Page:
About

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Andrew T. Gillies is Director of Communications at the Center for Audit Quality, an affiliate of the American Institute of CPAs, in Washington, DC. Based in Washington since 2002, he has also worked in editorial and communications roles at the Investment Company Institute, the World Bank, Forbes, and Vault.com. His policy-themed writing has focused on aerospace and defense, energy and environment, transportation, and financial services.

Wednesday, March 12, 2008

Taking On Congress' Favorite Biofuel

For a young company, Virent Energy Systems seems to lead a charmed life. The Madison, Wis., biofuels outfit has pulled in more than $30 million from venture capitalists while striking strategic relationships with the likes of Cargill, Honda Motor and Royal Dutch Shell.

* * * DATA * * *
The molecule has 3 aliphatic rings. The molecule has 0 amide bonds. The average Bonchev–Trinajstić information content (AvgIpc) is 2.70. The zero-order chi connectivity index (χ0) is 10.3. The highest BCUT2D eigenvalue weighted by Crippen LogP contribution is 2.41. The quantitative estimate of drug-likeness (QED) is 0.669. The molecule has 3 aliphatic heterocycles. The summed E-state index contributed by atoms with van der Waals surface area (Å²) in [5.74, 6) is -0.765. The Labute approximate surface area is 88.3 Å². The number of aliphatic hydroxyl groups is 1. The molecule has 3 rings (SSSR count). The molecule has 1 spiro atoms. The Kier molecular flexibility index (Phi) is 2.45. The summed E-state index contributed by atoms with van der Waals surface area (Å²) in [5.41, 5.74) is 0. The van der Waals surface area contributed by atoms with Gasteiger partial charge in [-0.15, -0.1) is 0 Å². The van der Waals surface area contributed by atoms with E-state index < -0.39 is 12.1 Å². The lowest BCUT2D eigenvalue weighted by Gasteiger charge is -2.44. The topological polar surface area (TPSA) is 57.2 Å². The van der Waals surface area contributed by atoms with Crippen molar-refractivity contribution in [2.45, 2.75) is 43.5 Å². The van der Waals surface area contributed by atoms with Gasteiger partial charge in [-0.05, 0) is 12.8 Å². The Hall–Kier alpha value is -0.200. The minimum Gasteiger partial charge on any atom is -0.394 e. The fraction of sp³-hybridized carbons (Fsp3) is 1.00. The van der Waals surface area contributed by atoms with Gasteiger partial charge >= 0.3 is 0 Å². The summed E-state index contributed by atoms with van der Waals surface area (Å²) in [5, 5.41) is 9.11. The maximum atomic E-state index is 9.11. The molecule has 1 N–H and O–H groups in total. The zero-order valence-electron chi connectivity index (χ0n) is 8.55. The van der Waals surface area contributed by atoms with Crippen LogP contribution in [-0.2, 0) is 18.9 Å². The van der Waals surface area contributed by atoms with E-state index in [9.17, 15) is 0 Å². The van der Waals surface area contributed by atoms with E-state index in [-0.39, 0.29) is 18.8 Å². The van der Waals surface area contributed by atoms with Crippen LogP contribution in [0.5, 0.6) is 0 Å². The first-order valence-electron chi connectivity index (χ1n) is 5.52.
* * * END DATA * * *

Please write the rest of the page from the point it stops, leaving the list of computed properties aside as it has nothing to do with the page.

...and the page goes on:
Watch Virent Chief Executive Eric Apfelbach's crisp PowerPoint presentation on the company's business, and you'd probably want to get a piece of this action too. Virent has a low-temperature, low-pressure, catalytic process for turning carbohydrates (sugars) into gasoline, diesel and other fuels. Its 70 employees now make a gallon or so daily. Targeting gasoline as its first fuel, Virent hopes within five years to raise that production to 10 million to 15 million gallons annually.

The jump from several hundred gallons to 15 million will require extraordinary chemical engineering, a feat Apfelbach sounds confident his company can pull off. Engineering a hospitable climate in Washington, D.C., however, could be trickier.

"We have to make sure that we don't get locked out," worries Apfelbach, 47. "We just don't want to get killed by policy.

Full story at Forbes.com